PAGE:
“Our priests and bishops have been very close to the people,” said Bishop Borys Gudziak of the Ukrainian Eparchy of St. Vladimir-Le-Grand of Parish, according to Vatican Radio. “We’ve been inspired by the example of Our Lord (who) went a long distance from fellowship with the Father to incarnate himself and be in our reality.”
The Church's priests in Crimea have been inspired by Pope Francis, “who said a pastor needs to have the smell of his sheep. And our pastors have been with the people, and they’re today with the people enduring this occupation in the Crimea,” Bishop Gudziak noted.
“Every abduction is a terrible event for everybody involved,” the bishop stated, emphasizing that “it’s a gross violation of human rights and God-given human dignity.”
The Ukrainian Greek Catholic Church has been expanding in Crimea recently. A new exarchate was established for the peninsula Feb. 13, after the Archiepiscopal Exarchate of Odesa-Krym was split in two. The Crimean exarchate is based in the territory's capital, Simferopol.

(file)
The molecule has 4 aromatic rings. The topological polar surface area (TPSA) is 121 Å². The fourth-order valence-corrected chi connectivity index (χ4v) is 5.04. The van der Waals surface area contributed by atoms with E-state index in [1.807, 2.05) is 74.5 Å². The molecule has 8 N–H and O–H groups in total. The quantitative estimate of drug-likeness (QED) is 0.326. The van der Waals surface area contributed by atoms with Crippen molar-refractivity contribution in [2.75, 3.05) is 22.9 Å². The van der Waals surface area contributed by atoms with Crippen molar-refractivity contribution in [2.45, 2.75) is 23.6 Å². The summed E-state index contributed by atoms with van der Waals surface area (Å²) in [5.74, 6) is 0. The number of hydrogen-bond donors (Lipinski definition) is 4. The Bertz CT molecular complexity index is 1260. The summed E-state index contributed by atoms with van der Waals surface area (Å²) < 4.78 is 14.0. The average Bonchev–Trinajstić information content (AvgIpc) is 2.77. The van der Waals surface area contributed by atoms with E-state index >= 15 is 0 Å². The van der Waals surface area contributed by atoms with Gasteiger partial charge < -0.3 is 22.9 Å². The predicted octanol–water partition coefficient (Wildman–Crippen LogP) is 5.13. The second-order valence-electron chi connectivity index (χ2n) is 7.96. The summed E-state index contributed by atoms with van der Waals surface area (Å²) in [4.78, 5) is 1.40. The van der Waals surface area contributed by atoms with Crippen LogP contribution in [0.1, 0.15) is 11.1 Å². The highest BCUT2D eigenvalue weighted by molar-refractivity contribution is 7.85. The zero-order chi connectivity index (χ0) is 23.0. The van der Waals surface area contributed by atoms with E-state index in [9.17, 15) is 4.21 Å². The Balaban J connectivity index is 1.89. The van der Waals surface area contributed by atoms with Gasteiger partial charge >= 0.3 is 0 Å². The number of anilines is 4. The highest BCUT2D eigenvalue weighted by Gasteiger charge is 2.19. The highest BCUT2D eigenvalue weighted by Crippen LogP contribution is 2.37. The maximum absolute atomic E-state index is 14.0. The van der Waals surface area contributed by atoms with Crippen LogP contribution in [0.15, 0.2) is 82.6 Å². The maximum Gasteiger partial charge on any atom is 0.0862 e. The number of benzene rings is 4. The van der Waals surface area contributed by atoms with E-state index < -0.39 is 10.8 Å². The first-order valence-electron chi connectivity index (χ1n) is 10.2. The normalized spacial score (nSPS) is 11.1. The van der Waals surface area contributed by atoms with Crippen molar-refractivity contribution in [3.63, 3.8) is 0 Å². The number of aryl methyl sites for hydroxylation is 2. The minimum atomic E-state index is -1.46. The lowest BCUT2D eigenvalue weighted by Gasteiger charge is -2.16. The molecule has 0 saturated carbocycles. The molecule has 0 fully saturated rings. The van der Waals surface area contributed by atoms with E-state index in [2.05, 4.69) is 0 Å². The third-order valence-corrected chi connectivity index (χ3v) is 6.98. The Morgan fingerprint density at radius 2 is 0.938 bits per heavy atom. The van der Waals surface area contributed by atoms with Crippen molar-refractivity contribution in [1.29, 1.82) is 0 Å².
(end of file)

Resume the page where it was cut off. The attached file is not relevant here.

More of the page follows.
Crimea is a southern peninsula of Ukraine where nearly 60 percent of the population are ethnic Russians, and more than 50 percent of the population speak Russian as their first language. The territory was transferred from Russia to Ukraine in 1954 under the Soviet Union.
A referendum was held in the territory March 16 regarding union with Russia. Local officials report that with half the votes counted, 95.5 percent favor joining Russia.
The referendum was condemned as illegal by Western nations and the government in Kyiv, but is supported by Moscow.
The vote was boycotted by Tatars, the indigenous ethnic group of Crimea who make up roughly 12 percent of the population. Many Tatars were deported to Central Asia under the Soviet Union, and many want to remain Ukrainian rather than becoming Russian.
Despite condemnation from authorities in Kyiv, Russia's foreign minister, Sergei Lavrov, said Friday that Moscow would “respect the will of the people of Crimea.”
Current tensions in Crimea follow four months of protests in Ukraine which culminated in its president fleeing the country for Russia Feb. 21. Two days later, parliament appointed Oleksander Turchynov acting president.
Beginning Feb. 27, pro-Russian forces began taking control of Crimea, including its airports, parliament, and telecommunications and television centers.